Philosophical Perspectives 13 (s13):137-49 (1999)
|Abstract||What modal relation must a fact bear to a belief in order for this belief to constitute knowledge of that fact? Externalists have proposed various answers, including some that combine externalism with contextualism. We shall find that various forms of externalism share a modal conception of “sensitivity” open to serious objections. Fortunately, the undeniable intuitive attractiveness of this conception can be explained through an easily confused but far preferable notion of “safety.” The denouement of our reflections, finally, will be to show how replacing sensitivity with safety makes it possible to defend plain Moorean common sense against the spurious advantages over it claimed by skeptical, tracking, relevant-alternative, and contextualist accounts.|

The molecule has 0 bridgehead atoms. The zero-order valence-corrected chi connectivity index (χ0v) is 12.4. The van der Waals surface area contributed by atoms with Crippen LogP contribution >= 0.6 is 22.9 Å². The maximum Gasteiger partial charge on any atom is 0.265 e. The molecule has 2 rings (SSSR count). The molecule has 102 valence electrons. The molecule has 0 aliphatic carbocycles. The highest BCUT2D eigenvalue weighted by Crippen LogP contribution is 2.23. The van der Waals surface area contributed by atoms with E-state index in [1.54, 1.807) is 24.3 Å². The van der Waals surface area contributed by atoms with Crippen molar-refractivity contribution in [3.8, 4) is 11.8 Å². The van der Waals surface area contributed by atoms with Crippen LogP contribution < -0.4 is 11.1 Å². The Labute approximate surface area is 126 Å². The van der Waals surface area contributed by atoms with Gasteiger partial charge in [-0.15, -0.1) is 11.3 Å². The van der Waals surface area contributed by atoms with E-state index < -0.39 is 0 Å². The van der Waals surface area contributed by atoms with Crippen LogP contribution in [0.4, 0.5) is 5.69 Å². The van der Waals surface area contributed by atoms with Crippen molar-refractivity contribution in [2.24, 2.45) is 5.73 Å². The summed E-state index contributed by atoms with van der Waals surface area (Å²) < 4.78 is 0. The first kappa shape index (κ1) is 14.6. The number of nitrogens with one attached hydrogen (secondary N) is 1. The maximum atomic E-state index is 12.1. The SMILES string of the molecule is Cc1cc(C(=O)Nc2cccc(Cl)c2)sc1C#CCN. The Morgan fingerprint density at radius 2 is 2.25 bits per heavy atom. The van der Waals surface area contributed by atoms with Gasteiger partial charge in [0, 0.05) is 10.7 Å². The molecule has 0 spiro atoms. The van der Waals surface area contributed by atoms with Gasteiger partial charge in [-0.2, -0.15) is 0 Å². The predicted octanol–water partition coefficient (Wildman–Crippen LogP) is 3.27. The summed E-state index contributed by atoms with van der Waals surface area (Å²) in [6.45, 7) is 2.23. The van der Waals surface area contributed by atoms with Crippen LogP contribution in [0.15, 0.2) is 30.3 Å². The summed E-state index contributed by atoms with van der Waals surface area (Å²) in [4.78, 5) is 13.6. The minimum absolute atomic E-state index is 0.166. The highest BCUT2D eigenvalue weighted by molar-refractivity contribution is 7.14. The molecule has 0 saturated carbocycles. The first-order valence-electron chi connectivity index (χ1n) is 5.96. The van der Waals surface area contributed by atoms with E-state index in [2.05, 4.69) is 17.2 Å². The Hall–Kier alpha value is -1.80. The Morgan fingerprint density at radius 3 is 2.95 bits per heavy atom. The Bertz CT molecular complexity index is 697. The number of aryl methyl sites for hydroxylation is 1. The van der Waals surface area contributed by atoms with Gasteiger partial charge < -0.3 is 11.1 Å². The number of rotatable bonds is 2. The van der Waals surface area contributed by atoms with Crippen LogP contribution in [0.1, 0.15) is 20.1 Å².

|Through your library||Configure|
Similar books and articles
Avram Hiller & Ram Neta (2007). Safety and Epistemic Luck. Synthese 158 (3):303 - 313.
Jeffrey Roland & Jon Cogburn (2011). Anti-Luck Epistemologies and Necessary Truths. Philosophia 39 (3):547-561.
Jonathan Vogel (2007). Subjunctivitis. Philosophical Studies 134 (1):73 - 88.
David Manley (2007). Safety, Content, Apriority, Self-Knowledge. Journal of Philosophy 104 (8):403-23.
Tomas Bogardus (2013). Knowledge Under Threat. Philosophy and Phenomenological Research 86 (1):n/a-n/a.
Dani Rabinowitz, "The Safety Condition for Knowledge". Internet Encyclopedia of Philosophy.
Kelly Becker (2007). Epistemology Modalized. Routledge.
Juan Comesaña (2005). Unsafe Knowledge. Synthese 146 (3):395 - 404.
Peter Murphy (2005). Closure Failures for Safety. Philosophia 33 (1-4):331-334.
Added to index2009-01-28
Total downloads168 ( #1,969 of 549,122 )
Recent downloads (6 months)13 ( #5,039 of 549,122 )
How can I increase my downloads?